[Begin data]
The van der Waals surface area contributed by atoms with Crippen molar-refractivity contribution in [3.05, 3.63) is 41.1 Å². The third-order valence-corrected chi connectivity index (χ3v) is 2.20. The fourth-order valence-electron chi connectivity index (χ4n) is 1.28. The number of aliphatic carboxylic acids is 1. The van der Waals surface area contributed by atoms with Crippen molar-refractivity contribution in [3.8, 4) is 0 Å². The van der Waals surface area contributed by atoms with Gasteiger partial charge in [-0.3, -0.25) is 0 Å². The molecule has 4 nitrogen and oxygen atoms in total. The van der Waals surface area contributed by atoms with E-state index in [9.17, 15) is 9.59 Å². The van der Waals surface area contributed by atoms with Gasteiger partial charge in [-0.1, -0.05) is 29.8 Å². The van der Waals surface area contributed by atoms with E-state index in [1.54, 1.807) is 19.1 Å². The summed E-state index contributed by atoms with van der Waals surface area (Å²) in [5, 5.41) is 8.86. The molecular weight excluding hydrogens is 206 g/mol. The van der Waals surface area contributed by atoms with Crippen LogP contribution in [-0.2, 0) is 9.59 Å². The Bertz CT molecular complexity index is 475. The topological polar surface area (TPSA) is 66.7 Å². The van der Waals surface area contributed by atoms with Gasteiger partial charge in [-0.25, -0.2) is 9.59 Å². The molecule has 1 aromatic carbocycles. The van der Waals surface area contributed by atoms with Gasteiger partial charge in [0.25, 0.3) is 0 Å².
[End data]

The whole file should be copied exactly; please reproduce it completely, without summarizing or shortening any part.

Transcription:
The van der Waals surface area contributed by atoms with Crippen molar-refractivity contribution in [3.05, 3.63) is 41.1 Å². The third-order valence-corrected chi connectivity index (χ3v) is 2.20. The fourth-order valence-electron chi connectivity index (χ4n) is 1.28. The number of aliphatic carboxylic acids is 1. The van der Waals surface area contributed by atoms with Crippen molar-refractivity contribution in [3.8, 4) is 0 Å². The van der Waals surface area contributed by atoms with Gasteiger partial charge in [-0.3, -0.25) is 0 Å². The molecule has 4 nitrogen and oxygen atoms in total. The van der Waals surface area contributed by atoms with E-state index in [9.17, 15) is 9.59 Å². The van der Waals surface area contributed by atoms with Gasteiger partial charge in [-0.1, -0.05) is 29.8 Å². The van der Waals surface area contributed by atoms with E-state index in [1.54, 1.807) is 19.1 Å². The summed E-state index contributed by atoms with van der Waals surface area (Å²) in [5, 5.41) is 8.86. The molecular weight excluding hydrogens is 206 g/mol. The van der Waals surface area contributed by atoms with Crippen LogP contribution in [-0.2, 0) is 9.59 Å². The Bertz CT molecular complexity index is 475. The topological polar surface area (TPSA) is 66.7 Å². The van der Waals surface area contributed by atoms with Gasteiger partial charge in [-0.25, -0.2) is 9.59 Å². The molecule has 1 aromatic carbocycles. The van der Waals surface area contributed by atoms with Gasteiger partial charge in [0.25, 0.3) is 0 Å².